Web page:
Years ago I learned a very important thing about hiring individuals for positions on my, or others’ teams: you can’t really get what you want.
You see, when I first started hiring people oh so long ago — whether as contractors or employees — I ran out the gate with wonderfully-created job postings that detailed the job and its responsibilities to a “T.” I made sure that each ‘i’ was dotted and each ‘t’ crossed and in the process of doing so, found the responses to be lackluster and amazingly out of sync with what I was looking for.
Skip forward some 15 years and dozens of employees (and organizations) later and here’s what I have learned: you hire the person, and his or her potential, not just the already-developed skills.
For some reason, as managers, we like to believe that if we hire the right person with the right skills and the right experience, that person can join our team and “hit the ground running.” No lag time, no learning curve. But, for my colleagues out there who also hire teams, how many times has this actually happened? My bet is never.
We spend way too much time looking for that magic bean in a pile of them. We hire firms and agencies. We spend thousands of dollars trying to recruit and find that magic bean — and yet, many times months into the gig, one end of the party realizes that it’s just not the right fit.
So why waste the time trying to find the magic bean (a.k.a. the needle in the proverbial haystack) and why not, instead, use the time — and expense — wisely by finding the person who has the potential to be the right fit.
There’s a saying when looking at real estate: “There is no 100% home. Look for the 80% home and find ways to make up the additional 20%.” Meaning, there’s no perfect place, but you can find something relatively close that has the potential to become the 100% place. This is the same with people.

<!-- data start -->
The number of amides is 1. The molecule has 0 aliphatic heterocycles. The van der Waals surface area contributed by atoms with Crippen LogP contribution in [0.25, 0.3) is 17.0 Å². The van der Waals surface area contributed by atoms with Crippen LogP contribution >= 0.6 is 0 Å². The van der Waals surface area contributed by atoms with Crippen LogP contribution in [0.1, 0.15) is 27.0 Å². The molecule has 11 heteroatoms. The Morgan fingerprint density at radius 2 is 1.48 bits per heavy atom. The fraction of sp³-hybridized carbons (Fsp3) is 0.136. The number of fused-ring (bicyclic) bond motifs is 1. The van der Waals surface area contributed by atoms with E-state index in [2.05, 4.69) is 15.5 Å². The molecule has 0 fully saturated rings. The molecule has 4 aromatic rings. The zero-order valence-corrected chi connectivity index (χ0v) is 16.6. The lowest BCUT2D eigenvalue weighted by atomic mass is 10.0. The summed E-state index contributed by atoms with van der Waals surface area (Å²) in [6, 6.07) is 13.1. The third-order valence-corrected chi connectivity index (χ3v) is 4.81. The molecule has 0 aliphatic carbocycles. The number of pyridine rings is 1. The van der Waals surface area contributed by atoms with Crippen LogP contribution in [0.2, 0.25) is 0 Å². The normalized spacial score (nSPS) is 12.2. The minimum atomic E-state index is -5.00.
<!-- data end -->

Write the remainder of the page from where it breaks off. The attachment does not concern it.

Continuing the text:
There is no 100% employee, find the 80%’er and develop ways for him or her to build that additional 20%.
Each individual has strengths. At the University I attended, they referred to them as “Dependable Strengths” — those strengths and skills which you can rely on to essentially be “built into” the individual based on their experiences, desires, and opportunities. I’m a huge advocate of finding and helping to develop the individual strengths of every individual, including those who work with me, however I can.
Playing to the strengths of the individual you bring onto your team, and finding ways to help him or her discover and develop them, is key to a long-term and successful relationship. Not only will it end up saving you thousands of dollars, but it will also save you — and your new team member — a lot of headaches.
So, how do you find those strengths? It’s easier than you think.
- Listen (and actively hear).
- Look at past experiences (not just their employment experiences).
- See beyond what’s written.
- Remember, it’s not just about what you want.
What do you think? Have you hired individuals and team members? Do you have any tips for those out there who are in their first round, or for others who may need a tune up on their hiring skills?